Izod had known nothing about Hecht’s intentions with the diary. He had always secretly admired Edward Britton, so he decided to stand up for him. He tells the crowd the truth, and then he shoots Buckridge in the head with a gun that he stole from Hecht.
A Bridge to Wiseman’s Cove follows the story of Carl as he transforms from an awkward teenager into a responsible young adult. Both storylines are extremely different, with both exploring different themes. A Bridge to Wiseman’s Cove has far more realistic situations that teenagers can easily relate to. It explores the themes of finding identity and ‘opening up’, which are situations that teenagers are faced with every day. Edward Britton is more about courage and love, which are also relevant themes, but are not realistic enough for teenagers. The fact that it is an historical book also adds to its irrelevancy to teenagers and typical teenage problems.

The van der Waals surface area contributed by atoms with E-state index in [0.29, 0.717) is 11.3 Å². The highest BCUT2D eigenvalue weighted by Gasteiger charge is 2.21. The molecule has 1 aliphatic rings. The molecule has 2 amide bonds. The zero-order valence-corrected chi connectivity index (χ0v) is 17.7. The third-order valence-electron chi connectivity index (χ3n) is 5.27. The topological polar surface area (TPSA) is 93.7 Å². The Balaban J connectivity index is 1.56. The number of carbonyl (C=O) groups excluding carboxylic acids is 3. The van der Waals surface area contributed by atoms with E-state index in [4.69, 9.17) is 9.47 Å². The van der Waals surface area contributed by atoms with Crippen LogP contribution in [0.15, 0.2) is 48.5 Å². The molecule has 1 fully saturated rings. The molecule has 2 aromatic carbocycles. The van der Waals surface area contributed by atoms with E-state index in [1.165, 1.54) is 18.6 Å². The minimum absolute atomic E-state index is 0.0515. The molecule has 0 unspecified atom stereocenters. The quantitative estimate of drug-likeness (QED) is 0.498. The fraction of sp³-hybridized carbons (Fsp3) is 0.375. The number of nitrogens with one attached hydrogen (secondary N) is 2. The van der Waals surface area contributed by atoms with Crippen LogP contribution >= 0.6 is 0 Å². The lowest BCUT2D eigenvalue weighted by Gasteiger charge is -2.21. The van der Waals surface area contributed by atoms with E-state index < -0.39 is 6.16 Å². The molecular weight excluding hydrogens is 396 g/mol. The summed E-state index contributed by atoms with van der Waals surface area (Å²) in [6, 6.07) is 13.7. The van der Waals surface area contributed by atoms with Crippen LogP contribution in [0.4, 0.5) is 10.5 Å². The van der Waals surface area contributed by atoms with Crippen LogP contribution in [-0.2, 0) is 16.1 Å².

Both books have extremely memorable characters. A Bridge to Wiseman’s Cove follows the story of Carl’s transformation. He is a withdrawnyet he is extremely caring. This personality trait is evident in the selfless way he goes to work at the barge, not thinking about himself, but about Harley and how he might save him from his Aunt Beryl’s anger. The biggest thing that teenagers can relate to in Carl is his fears. His biggest fear is that no-one will love him. Society has always been centred on affection and people preferring someone over someone else. That is what happens in the ‘popular’ groups at school. The people that are a part of that group are being judged by how many people like them or prefer them. This aspect being added to the character the accurate representations of teenagers in the book. Carl also finds his identity in the end. Most teenagers these days are confused about what they are and who they want to be, so this factor also makes the book highly realistic and easily relatable. The only bad points about Carl is that even after his ‘transformation’ at the end of the novel, he is still a bit shy and self-conscious, and that he can be too selfless sometimes.